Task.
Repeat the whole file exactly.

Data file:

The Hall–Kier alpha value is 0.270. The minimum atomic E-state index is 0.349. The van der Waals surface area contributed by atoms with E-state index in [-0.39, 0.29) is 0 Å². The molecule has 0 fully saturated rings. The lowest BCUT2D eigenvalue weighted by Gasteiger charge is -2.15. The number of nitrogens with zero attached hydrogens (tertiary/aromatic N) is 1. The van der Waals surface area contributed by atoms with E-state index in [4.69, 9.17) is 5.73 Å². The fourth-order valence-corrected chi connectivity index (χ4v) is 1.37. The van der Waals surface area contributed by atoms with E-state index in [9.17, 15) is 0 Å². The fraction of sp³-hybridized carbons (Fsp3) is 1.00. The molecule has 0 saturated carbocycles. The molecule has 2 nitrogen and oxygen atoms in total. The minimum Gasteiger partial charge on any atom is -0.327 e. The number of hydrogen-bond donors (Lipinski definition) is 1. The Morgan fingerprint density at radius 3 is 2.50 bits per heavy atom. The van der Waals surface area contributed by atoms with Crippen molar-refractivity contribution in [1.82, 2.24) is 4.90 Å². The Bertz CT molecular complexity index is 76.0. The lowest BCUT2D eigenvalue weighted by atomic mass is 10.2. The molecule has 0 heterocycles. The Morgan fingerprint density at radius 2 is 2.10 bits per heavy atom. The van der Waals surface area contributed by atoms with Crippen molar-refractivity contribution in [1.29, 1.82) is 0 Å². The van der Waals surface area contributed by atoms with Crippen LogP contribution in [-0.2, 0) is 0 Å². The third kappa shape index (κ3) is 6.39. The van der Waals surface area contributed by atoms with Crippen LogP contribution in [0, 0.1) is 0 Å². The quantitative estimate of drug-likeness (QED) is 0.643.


The Hall–Kier alpha value is 0.270. The minimum atomic E-state index is 0.349. The van der Waals surface area contributed by atoms with E-state index in [-0.39, 0.29) is 0 Å². The molecule has 0 fully saturated rings. The lowest BCUT2D eigenvalue weighted by Gasteiger charge is -2.15. The number of nitrogens with zero attached hydrogens (tertiary/aromatic N) is 1. The van der Waals surface area contributed by atoms with E-state index in [4.69, 9.17) is 5.73 Å². The fourth-order valence-corrected chi connectivity index (χ4v) is 1.37. The van der Waals surface area contributed by atoms with E-state index in [9.17, 15) is 0 Å². The fraction of sp³-hybridized carbons (Fsp3) is 1.00. The molecule has 0 saturated carbocycles. The molecule has 2 nitrogen and oxygen atoms in total. The minimum Gasteiger partial charge on any atom is -0.327 e. The number of hydrogen-bond donors (Lipinski definition) is 1. The Morgan fingerprint density at radius 3 is 2.50 bits per heavy atom. The van der Waals surface area contributed by atoms with Crippen molar-refractivity contribution in [1.82, 2.24) is 4.90 Å². The Bertz CT molecular complexity index is 76.0. The lowest BCUT2D eigenvalue weighted by atomic mass is 10.2. The molecule has 0 heterocycles. The Morgan fingerprint density at radius 2 is 2.10 bits per heavy atom. The van der Waals surface area contributed by atoms with Crippen molar-refractivity contribution in [1.29, 1.82) is 0 Å². The van der Waals surface area contributed by atoms with Crippen LogP contribution in [-0.2, 0) is 0 Å². The third kappa shape index (κ3) is 6.39. The van der Waals surface area contributed by atoms with Crippen LogP contribution in [0, 0.1) is 0 Å². The quantitative estimate of drug-likeness (QED) is 0.643.